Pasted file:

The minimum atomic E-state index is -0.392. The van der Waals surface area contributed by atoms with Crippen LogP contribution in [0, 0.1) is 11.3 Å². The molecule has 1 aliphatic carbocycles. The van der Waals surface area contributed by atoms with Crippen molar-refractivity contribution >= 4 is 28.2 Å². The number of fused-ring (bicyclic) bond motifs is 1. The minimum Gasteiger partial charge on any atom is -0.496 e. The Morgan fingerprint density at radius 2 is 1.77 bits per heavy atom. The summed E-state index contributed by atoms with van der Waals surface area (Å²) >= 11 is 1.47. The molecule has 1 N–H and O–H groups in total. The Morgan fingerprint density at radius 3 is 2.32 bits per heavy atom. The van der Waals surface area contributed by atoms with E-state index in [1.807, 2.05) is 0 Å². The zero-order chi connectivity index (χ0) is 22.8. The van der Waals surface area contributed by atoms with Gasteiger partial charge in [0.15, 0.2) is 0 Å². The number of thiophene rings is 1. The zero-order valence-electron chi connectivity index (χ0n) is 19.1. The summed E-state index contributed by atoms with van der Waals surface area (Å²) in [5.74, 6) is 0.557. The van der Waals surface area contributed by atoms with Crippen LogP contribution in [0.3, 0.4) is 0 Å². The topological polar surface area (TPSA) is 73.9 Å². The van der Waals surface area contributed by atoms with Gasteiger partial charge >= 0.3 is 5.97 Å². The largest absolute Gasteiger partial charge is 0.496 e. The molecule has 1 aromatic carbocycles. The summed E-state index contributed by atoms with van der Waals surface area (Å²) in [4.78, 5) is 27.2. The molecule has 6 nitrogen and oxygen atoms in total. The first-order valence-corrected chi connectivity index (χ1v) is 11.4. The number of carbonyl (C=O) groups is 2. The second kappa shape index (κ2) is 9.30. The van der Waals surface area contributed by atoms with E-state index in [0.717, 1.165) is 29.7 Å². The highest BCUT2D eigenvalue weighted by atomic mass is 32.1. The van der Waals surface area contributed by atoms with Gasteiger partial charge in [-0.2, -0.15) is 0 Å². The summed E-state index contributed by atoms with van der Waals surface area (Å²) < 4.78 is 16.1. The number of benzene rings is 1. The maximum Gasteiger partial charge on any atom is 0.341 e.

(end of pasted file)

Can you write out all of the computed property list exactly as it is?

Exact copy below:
The minimum atomic E-state index is -0.392. The van der Waals surface area contributed by atoms with Crippen LogP contribution in [0, 0.1) is 11.3 Å². The molecule has 1 aliphatic carbocycles. The van der Waals surface area contributed by atoms with Crippen molar-refractivity contribution >= 4 is 28.2 Å². The number of fused-ring (bicyclic) bond motifs is 1. The minimum Gasteiger partial charge on any atom is -0.496 e. The Morgan fingerprint density at radius 2 is 1.77 bits per heavy atom. The summed E-state index contributed by atoms with van der Waals surface area (Å²) >= 11 is 1.47. The molecule has 1 N–H and O–H groups in total. The Morgan fingerprint density at radius 3 is 2.32 bits per heavy atom. The van der Waals surface area contributed by atoms with E-state index in [1.807, 2.05) is 0 Å². The zero-order chi connectivity index (χ0) is 22.8. The van der Waals surface area contributed by atoms with Gasteiger partial charge in [0.15, 0.2) is 0 Å². The number of thiophene rings is 1. The zero-order valence-electron chi connectivity index (χ0n) is 19.1. The summed E-state index contributed by atoms with van der Waals surface area (Å²) in [5.74, 6) is 0.557. The van der Waals surface area contributed by atoms with Crippen LogP contribution in [0.3, 0.4) is 0 Å². The topological polar surface area (TPSA) is 73.9 Å². The van der Waals surface area contributed by atoms with Gasteiger partial charge >= 0.3 is 5.97 Å². The largest absolute Gasteiger partial charge is 0.496 e. The molecule has 1 aromatic carbocycles. The summed E-state index contributed by atoms with van der Waals surface area (Å²) in [4.78, 5) is 27.2. The molecule has 6 nitrogen and oxygen atoms in total. The first-order valence-corrected chi connectivity index (χ1v) is 11.4. The number of carbonyl (C=O) groups is 2. The second kappa shape index (κ2) is 9.30. The van der Waals surface area contributed by atoms with E-state index in [0.717, 1.165) is 29.7 Å². The highest BCUT2D eigenvalue weighted by atomic mass is 32.1. The van der Waals surface area contributed by atoms with Gasteiger partial charge in [-0.2, -0.15) is 0 Å². The summed E-state index contributed by atoms with van der Waals surface area (Å²) < 4.78 is 16.1. The number of benzene rings is 1. The maximum Gasteiger partial charge on any atom is 0.341 e.